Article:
Mary-Jane Riley wrote her first story on her newly acquired blue Petite typewriter. She was eight. It was about a gang of children who had adventures on mysterious islands, but she soon realised Enid Blyton had cornered that particular market. So she wrote about the Wild West instead. When she grew up she had to earn a living, and became a BBC radio talk show presenter and journalist. She has covered many life-affirming stories, but also some of the darkest events of the past two decades. Then, in true journalistic style, she decided not to let the facts get in the way of a good story and got creative. She wrote for women's magazines and small presses. She formed WriteOutLoud with two writer friends to help charities get their message across using their life stories. Now she is writing psychological suspense, drawing on her experiences in journalism. The Bad Things by Mary-Jane Riley was published by Harper Collins/Killer Reads. Her second book, After She Fell, also published by Killer Reads, is out on April 28th. In her spare time Mary-Jane likes to walk the dog and eat a lot. Good job she likes walking.


Christine Hammacott lives near Southampton and runs her own design consultancy. She started her career working in publishing as a book designer and now creates covers for indie-authors. She writes page-turning fiction that deals with the psychological effects of crime. Her debut novel The Taste of Ash was published in 2015.


Monday, 25 July 2016

Fitzrovia Noir – 4 Novels by Elizabeth Wilson



All published by Serpent’s Tail

Fitzrovia is a geographical area of London bounded roughly by Portland Place to the west, Oxford Street to the south, Tottenham Court Road or Gower Street to the east, and the Euston Road to the north. But Fitzrovia was more than a geographical area, it was a cultural milieu which had developed from the Bloomsbury district, situated to the east of Tottenham Court Road, where intellectuals such as Virginia Woolf had flourished, and which had given its name to the elevated highbrow atmosphere which characterised the Bloomsbury movement. Fitzrovia was altogether earthier; it was largely a pub culture which flourished in the thirties and during World War II and in the post-war period. The story of Fitzrovia has been described as a ‘story of talent blighted, promise unfulfilled, and premature death through drink’ (Fitzrovia: London’s Bohemia, Michael Bakewell, 1999). One of the most famous Fitzrovian characters was Dylan Thomas, and his well-known, self-destructive alcoholic addiction was typical.
           
These novels, each of which can be read as a stand-alone but in my view are better read in order, present a fascinating picture of the Fitzrovian milieu in the post-war period. The main characters are fictional but a number of real-life characters appear in one or more of the novels. Many of the characters appear in several of the novels but no character in all four so that together they form not so much a series as a mosaic with the focus on some main characters in one novel and on other characters in others.

‘The Twilight Hour’
Published as an ebook 30 July 2015. ASIN: BO12BU2QI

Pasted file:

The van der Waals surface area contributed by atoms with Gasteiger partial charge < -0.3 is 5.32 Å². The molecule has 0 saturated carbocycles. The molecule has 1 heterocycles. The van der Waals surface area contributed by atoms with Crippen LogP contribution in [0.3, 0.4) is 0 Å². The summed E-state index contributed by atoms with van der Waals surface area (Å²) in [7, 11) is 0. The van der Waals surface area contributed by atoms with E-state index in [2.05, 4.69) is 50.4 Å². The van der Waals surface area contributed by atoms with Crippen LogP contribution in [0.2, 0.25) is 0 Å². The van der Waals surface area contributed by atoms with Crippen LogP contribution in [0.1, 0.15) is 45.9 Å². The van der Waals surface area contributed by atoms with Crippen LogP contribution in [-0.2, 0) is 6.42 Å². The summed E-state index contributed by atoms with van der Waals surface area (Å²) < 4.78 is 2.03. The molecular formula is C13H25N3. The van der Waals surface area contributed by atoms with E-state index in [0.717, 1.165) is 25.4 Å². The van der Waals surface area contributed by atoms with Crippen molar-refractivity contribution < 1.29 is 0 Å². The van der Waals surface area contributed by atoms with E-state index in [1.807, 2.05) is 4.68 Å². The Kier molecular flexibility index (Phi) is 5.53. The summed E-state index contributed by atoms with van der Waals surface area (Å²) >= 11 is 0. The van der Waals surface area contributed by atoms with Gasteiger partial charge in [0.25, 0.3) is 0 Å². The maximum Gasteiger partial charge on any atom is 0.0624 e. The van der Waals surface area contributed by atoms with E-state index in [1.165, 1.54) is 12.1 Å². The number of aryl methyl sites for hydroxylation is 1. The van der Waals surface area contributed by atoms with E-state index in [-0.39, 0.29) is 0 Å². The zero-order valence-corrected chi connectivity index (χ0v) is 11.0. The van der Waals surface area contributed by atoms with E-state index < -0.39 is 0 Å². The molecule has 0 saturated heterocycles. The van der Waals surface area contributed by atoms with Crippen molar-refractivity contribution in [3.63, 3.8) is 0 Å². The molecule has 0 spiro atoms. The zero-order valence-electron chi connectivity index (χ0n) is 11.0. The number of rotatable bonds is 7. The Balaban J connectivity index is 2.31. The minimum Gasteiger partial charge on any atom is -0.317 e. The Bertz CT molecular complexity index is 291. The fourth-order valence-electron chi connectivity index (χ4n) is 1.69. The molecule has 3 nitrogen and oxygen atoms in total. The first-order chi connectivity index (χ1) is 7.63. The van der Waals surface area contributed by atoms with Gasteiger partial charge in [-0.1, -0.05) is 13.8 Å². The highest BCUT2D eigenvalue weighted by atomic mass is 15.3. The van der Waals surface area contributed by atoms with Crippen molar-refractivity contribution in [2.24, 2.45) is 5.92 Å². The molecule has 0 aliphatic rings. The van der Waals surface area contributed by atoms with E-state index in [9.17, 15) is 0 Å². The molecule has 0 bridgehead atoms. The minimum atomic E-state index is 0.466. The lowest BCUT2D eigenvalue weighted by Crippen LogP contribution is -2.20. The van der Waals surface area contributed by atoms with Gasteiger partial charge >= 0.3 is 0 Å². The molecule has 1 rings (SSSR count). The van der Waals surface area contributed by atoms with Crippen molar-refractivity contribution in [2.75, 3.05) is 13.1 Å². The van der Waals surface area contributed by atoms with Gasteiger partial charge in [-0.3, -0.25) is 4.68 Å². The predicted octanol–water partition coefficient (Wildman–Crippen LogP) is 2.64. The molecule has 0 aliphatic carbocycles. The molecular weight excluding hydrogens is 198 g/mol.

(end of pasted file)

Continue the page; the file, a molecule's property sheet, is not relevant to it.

Regrettably, this title is currently available only as an ebook. However, as the author’s last novel, She Died Young, has been long-listed for a CWA award, the publishers will hopefully republish in print form. It is set in 1947 in London and the widespread and very visible damage resulting from the wartime bombing is powerfully and vividly described. Winter that year was appalling: it was unbelievably cold, there was virtually no heating, not much food, and, two years after World War II and the immediate post-war euphoria had evaporated, an all-pervasive drab and dismal atmosphere, compounded by even stricter rationing than during the war. And there was the growing realisation that the Soviet Union, our wartime ally, was now anything but an ally. Not to mention the shadow of the atomic bomb. The story starts in the real-life Fitzrovian pub, The Wheatsheaf, off Tottenham Court Road, where Dinah Wentworth, the narrator in this novel although not in the others, and her husband Alan are with their friends, Colin Harris and the real-life Hugh Maclaren-Ross. Dinah is young and rather na├»ve and in the last year of the war had escaped from a narrow middle upper class upbringing in which girls were expected not to work but to stay at home until and unless they made a suitable marriage by working at the War Office. Alan is somewhat older and had been a producer of documentary films during the war as had Hugh; Dinah’s parents had not approved of Alan as a husband, regarding him as being dangerously bohemian, but she and Alan are happy together and she loves their exciting life in London. Colin had actually fought, first for the Republicans in the Spanish Civil War, then in Europe; he is now a committed and rather humourless Communist and will hear nothing against the Soviet Union and its allies. Hugh and Alan have plans to continue making films and believe that they have found a backer, the Romanian Radu Enuscu. Enuscu arrives in the pub with his mistress, the beautiful film star, Gwendolen Grey. However, for all their plans, Alan and Dinah, like most Fitzrovians, are broke and although Alan does find a job it is deeply unsatisfying and badly paid. So Dinah, against Alan’s wishes, finds a job with Stanley Colman, a possible backer for Alan and Hugh’s film plans, but more interested in acquiring property which in bomb-scarred London is going cheap. Stan is from the East End and working-class unlike the Fitzrovians who for all their louche lifestyle mostly come from public-school backgrounds. Stan is rather a wide boy but endearing in his way and Dinah takes to him. So when Stan asks her to take an envelope to the unpleasant and lecherous surrealist artist Titus Mavor in the semi-wrecked house in which he is currently camping out she does. She finds Mavor but he is dead. Stan asks her not to tell anyone; first, she tells only Alan but then she finds herself in a position where she lies to the police. Once it is established that he was murdered, the police start looking for suspects. They light on Colin who had had a violent and very public argument with Mavor; Colin’s Communist identity is held against him, but he has no apparent alibi for the time of Mavor’s death. He is charged with murder which at the time carried the death penalty. Dinah and Alan and Colin’s other friends feel sure that he must be innocent. In fact, there are many people who would have liked Mavor dead but can the evidence be found which will exonerate Colin before it is too late?